Antibiotic Impregnated Catheters Can Reduce Central Line-Associated Bloodstream Infection

Stephanie Bonne, MD, FACS Assistant Professor Trauma, Acute, and Critical Care Surgery Washington University in St. LouisMedicalResearch.com Interview with:
Stephanie Bonne, MD, FACS
Assistant Professor
Trauma, Acute, and Critical Care Surgery
Washington University in St. Louis

Medical Research: What is the background for this study? What are the main findings?

Response: We had previously implemented education programs in our ICU in an attempt to decrease our Central Line-Associated Bloodstream Infection (CLABSI) rate.  We were, however, unable to come to zero.  We were looking for innovative ways to lower our CLABSI rate, and the use of Clorhexidine/Silver Sulfadiazine catheters was unable to move our CLABSI rate.  We decided to try Minocycline/Rifampin catheters, and monitor our Central Line-Associated Bloodstream Infection rate.

Medical Research: What should clinicians and patients take away from your report?

Response: The use of Minocycline/Rifampin impregnated catheters can lower Central Line-Associated Bloodstream Infection rate, particularly in ICUs who have been unable to reach a Central Line-Associated Bloodstream Infection rate of zero with other measures.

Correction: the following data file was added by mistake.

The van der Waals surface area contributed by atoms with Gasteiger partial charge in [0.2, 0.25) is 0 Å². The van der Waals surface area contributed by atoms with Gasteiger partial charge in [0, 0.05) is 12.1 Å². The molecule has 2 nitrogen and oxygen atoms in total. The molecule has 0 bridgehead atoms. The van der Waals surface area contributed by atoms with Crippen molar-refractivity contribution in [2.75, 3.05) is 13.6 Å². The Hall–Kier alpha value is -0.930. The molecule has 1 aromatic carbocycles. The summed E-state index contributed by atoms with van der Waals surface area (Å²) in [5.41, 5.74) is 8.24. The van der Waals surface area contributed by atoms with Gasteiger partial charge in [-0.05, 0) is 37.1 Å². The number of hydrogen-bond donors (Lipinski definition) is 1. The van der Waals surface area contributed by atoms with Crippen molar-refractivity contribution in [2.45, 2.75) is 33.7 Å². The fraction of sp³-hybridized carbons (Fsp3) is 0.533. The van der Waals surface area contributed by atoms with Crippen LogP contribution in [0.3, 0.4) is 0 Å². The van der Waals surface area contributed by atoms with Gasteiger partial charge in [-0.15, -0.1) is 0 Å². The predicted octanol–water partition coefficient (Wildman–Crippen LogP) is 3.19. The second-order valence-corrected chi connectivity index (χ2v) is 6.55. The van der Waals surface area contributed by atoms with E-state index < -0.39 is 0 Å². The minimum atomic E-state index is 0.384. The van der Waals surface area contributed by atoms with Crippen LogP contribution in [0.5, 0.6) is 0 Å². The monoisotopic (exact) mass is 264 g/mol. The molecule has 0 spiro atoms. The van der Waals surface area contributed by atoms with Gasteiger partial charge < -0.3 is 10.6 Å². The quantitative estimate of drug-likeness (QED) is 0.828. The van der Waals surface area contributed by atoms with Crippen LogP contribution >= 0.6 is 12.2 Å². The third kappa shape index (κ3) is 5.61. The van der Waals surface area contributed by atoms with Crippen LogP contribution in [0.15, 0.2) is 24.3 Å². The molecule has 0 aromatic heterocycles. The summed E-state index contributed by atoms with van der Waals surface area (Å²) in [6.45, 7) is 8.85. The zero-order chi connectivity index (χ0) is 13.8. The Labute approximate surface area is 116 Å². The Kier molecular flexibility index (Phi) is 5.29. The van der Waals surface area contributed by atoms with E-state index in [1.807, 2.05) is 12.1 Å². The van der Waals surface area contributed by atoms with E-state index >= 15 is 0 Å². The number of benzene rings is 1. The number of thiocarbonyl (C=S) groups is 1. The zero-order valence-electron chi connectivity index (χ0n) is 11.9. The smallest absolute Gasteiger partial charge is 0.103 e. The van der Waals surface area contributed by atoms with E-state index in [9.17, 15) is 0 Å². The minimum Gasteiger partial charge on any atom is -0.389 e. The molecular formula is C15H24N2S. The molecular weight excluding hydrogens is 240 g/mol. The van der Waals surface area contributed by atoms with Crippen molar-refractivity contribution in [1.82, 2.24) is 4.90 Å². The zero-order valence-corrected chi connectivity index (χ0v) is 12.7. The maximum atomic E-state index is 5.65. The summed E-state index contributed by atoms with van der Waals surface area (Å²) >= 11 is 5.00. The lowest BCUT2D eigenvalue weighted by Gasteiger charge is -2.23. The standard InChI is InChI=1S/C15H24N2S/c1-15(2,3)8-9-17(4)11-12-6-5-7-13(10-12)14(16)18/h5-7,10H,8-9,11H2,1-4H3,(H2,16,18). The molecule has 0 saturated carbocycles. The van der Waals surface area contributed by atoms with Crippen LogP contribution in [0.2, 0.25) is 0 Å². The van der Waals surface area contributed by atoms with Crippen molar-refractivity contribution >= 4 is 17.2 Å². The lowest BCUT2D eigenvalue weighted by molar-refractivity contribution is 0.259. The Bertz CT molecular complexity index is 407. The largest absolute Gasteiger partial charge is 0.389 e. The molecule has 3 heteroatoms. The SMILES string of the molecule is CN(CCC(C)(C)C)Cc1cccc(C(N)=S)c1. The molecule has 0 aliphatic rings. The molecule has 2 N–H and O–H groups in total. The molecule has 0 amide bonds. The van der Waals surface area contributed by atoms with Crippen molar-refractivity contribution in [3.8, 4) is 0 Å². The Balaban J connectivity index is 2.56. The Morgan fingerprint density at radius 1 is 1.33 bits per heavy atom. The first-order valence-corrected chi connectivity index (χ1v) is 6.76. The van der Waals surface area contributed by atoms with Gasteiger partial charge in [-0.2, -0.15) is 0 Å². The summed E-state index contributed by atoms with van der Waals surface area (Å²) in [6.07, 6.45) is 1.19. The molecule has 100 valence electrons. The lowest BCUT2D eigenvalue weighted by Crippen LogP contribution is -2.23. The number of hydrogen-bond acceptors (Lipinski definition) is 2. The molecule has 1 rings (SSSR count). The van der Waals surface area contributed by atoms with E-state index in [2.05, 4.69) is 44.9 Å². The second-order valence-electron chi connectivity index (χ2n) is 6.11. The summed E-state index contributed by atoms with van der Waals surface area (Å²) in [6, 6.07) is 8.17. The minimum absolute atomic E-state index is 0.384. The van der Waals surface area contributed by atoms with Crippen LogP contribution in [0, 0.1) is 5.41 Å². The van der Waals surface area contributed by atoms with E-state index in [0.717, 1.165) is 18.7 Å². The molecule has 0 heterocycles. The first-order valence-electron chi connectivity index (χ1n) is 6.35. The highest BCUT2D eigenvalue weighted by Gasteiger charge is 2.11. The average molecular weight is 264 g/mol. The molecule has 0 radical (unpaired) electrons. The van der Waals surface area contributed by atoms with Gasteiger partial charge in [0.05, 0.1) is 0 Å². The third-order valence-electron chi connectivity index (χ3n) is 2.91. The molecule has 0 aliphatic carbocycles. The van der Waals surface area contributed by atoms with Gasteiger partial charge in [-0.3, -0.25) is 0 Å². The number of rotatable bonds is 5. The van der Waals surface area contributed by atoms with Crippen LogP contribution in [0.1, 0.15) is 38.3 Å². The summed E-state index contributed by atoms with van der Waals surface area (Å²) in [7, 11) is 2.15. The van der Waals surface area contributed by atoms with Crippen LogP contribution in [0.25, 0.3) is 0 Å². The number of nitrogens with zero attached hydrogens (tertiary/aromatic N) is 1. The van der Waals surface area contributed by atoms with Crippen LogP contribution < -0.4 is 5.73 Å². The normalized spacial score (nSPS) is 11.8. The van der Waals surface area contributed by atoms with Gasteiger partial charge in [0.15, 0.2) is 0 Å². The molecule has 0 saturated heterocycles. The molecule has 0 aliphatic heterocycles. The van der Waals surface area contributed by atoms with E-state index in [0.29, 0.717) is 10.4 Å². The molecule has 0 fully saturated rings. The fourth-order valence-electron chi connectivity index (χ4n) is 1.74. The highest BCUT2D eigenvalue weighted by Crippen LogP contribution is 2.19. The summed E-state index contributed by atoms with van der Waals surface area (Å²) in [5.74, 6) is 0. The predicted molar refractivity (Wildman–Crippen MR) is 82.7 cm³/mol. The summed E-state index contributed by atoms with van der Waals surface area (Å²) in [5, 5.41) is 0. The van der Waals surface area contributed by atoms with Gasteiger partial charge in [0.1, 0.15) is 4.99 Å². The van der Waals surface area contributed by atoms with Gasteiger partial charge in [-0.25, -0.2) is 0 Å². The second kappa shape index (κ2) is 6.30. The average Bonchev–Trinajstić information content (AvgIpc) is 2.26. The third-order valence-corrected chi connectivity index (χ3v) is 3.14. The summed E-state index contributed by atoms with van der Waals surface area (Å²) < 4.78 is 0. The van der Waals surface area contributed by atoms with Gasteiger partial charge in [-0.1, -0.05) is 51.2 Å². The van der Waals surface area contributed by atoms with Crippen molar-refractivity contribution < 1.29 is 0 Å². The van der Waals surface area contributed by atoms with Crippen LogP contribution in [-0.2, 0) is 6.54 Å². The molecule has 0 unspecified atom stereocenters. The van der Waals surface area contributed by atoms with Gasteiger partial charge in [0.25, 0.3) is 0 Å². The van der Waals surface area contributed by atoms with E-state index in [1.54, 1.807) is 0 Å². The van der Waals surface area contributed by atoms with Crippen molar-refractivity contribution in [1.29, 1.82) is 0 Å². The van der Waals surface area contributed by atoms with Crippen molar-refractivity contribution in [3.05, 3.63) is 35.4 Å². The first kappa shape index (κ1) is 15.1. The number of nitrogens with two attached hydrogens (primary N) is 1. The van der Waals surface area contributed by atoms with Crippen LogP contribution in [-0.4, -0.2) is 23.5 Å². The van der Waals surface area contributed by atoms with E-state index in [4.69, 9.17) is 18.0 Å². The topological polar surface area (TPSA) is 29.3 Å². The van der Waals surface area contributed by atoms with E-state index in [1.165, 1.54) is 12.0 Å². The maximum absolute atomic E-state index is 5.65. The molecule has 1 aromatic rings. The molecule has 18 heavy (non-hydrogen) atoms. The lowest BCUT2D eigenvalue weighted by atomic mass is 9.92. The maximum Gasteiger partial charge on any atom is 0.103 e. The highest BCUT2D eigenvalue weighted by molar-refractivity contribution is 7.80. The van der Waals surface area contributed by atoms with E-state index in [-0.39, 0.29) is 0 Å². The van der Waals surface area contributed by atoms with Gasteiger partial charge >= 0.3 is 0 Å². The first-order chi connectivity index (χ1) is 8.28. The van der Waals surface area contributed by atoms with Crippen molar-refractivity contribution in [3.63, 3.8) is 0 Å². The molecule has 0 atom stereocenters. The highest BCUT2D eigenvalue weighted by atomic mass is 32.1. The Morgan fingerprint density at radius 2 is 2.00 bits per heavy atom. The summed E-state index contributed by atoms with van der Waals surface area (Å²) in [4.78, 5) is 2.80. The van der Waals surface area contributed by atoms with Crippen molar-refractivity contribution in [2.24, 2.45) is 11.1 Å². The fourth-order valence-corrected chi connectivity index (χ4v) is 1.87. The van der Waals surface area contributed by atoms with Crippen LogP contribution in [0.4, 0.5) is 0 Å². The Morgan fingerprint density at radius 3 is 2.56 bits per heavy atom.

Medical Research: What recommendations do you have for future research as a result of this study?

Response: Future research could include larger scale studies of this product, as well as studying the effects of other types of antibiotic impregnated catheters, like peripherally inserted central catheters.

Citation:

Effectiveness of Minocycline/Rifampin vs Chlorhexidine/Silver Sulfadiazine-Impregnated Central Venous Catheters in Preventing Central Line-Associated Bloodstream Infection in a High-Volume Academic Intensive Care Unit: A Before-and-After Trial

Stephanie Bonne, MD, FACS John E. Mazuski, MD, PhD, FACS, Carie Sona, RN Marilyn Schallom, RN Walter Boyle, MD Timothy G. Buchman, PhD, MD, FACS Grant V. Bochicchio, MD, MPH, FACS, Craig M. Coopersmith, MD, FACS Douglas J.E. Schuerer, MD, FACS

Journal of the American College of Surgeons

Available online 27 May 2015

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MedicalResearch.com Interview with: Stephanie Bonne, MD, FACS Assistant Professor, Trauma, Acute, and Critical Care Surgery,  Washington University in St. Louis (2015). Antibiotic Impregnated Catheters Can Reduce Central Line-Associated Bloodstream Infection